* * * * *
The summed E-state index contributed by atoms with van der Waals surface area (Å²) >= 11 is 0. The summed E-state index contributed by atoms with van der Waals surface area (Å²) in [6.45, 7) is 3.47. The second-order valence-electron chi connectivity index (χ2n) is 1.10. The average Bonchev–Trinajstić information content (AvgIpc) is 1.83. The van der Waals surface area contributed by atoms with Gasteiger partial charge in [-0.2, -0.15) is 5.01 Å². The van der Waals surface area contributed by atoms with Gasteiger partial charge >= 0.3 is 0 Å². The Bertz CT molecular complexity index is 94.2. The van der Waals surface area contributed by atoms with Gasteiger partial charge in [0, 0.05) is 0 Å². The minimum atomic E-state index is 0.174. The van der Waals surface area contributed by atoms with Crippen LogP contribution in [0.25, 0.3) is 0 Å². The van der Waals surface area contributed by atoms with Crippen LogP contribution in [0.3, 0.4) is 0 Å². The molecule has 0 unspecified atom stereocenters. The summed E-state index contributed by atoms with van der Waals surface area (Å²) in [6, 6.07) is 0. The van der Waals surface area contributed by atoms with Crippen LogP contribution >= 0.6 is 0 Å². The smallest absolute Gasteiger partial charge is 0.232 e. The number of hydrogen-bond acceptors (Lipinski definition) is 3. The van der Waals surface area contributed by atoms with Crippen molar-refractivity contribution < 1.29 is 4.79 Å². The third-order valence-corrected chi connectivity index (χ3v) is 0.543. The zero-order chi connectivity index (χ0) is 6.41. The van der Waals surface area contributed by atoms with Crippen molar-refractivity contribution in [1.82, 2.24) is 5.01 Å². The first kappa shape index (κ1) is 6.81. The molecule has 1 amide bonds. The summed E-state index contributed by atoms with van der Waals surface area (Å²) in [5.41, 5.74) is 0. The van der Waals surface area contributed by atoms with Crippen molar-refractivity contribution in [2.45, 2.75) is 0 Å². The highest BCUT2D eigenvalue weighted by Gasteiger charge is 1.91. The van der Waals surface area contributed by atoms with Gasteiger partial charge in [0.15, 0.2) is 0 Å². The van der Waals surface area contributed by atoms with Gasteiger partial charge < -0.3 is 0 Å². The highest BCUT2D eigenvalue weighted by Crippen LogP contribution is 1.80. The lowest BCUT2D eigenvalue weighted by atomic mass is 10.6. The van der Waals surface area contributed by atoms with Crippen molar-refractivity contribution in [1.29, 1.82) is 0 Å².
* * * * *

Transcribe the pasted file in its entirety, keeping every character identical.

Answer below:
The summed E-state index contributed by atoms with van der Waals surface area (Å²) >= 11 is 0. The summed E-state index contributed by atoms with van der Waals surface area (Å²) in [6.45, 7) is 3.47. The second-order valence-electron chi connectivity index (χ2n) is 1.10. The average Bonchev–Trinajstić information content (AvgIpc) is 1.83. The van der Waals surface area contributed by atoms with Gasteiger partial charge in [-0.2, -0.15) is 5.01 Å². The van der Waals surface area contributed by atoms with Gasteiger partial charge >= 0.3 is 0 Å². The Bertz CT molecular complexity index is 94.2. The van der Waals surface area contributed by atoms with Gasteiger partial charge in [0, 0.05) is 0 Å². The minimum atomic E-state index is 0.174. The van der Waals surface area contributed by atoms with Crippen LogP contribution in [0.25, 0.3) is 0 Å². The van der Waals surface area contributed by atoms with Crippen LogP contribution in [0.3, 0.4) is 0 Å². The molecule has 0 unspecified atom stereocenters. The summed E-state index contributed by atoms with van der Waals surface area (Å²) in [6, 6.07) is 0. The van der Waals surface area contributed by atoms with Crippen LogP contribution >= 0.6 is 0 Å². The smallest absolute Gasteiger partial charge is 0.232 e. The number of hydrogen-bond acceptors (Lipinski definition) is 3. The van der Waals surface area contributed by atoms with Crippen molar-refractivity contribution < 1.29 is 4.79 Å². The third-order valence-corrected chi connectivity index (χ3v) is 0.543. The zero-order chi connectivity index (χ0) is 6.41. The van der Waals surface area contributed by atoms with Crippen molar-refractivity contribution in [1.82, 2.24) is 5.01 Å². The first kappa shape index (κ1) is 6.81. The molecule has 1 amide bonds. The summed E-state index contributed by atoms with van der Waals surface area (Å²) in [5.41, 5.74) is 0. The van der Waals surface area contributed by atoms with Crippen molar-refractivity contribution in [2.45, 2.75) is 0 Å². The highest BCUT2D eigenvalue weighted by Gasteiger charge is 1.91. The van der Waals surface area contributed by atoms with Gasteiger partial charge in [0.15, 0.2) is 0 Å². The van der Waals surface area contributed by atoms with Gasteiger partial charge < -0.3 is 0 Å². The highest BCUT2D eigenvalue weighted by Crippen LogP contribution is 1.80. The lowest BCUT2D eigenvalue weighted by atomic mass is 10.6. The van der Waals surface area contributed by atoms with Crippen molar-refractivity contribution in [1.29, 1.82) is 0 Å².